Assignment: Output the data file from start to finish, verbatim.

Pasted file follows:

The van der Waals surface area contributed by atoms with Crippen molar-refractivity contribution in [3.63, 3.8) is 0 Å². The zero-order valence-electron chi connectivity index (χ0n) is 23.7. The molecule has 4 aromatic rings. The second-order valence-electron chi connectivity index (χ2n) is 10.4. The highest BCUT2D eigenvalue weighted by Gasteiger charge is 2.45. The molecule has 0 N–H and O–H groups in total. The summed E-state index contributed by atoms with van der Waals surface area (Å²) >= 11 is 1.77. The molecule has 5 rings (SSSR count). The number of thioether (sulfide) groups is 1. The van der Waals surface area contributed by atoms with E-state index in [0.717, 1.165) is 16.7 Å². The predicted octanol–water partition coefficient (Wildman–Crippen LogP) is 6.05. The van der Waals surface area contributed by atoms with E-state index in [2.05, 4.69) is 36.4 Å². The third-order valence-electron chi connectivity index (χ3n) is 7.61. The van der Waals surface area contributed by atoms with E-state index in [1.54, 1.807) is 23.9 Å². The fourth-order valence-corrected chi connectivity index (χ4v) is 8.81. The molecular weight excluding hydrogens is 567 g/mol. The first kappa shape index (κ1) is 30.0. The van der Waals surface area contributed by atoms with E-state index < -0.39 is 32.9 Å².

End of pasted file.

The van der Waals surface area contributed by atoms with Crippen molar-refractivity contribution in [3.63, 3.8) is 0 Å². The zero-order valence-electron chi connectivity index (χ0n) is 23.7. The molecule has 4 aromatic rings. The second-order valence-electron chi connectivity index (χ2n) is 10.4. The highest BCUT2D eigenvalue weighted by Gasteiger charge is 2.45. The molecule has 0 N–H and O–H groups in total. The summed E-state index contributed by atoms with van der Waals surface area (Å²) >= 11 is 1.77. The molecule has 5 rings (SSSR count). The number of thioether (sulfide) groups is 1. The van der Waals surface area contributed by atoms with E-state index in [0.717, 1.165) is 16.7 Å². The predicted octanol–water partition coefficient (Wildman–Crippen LogP) is 6.05. The van der Waals surface area contributed by atoms with E-state index in [2.05, 4.69) is 36.4 Å². The third-order valence-electron chi connectivity index (χ3n) is 7.61. The van der Waals surface area contributed by atoms with E-state index in [1.54, 1.807) is 23.9 Å². The fourth-order valence-corrected chi connectivity index (χ4v) is 8.81. The molecular weight excluding hydrogens is 567 g/mol. The first kappa shape index (κ1) is 30.0. The van der Waals surface area contributed by atoms with E-state index < -0.39 is 32.9 Å².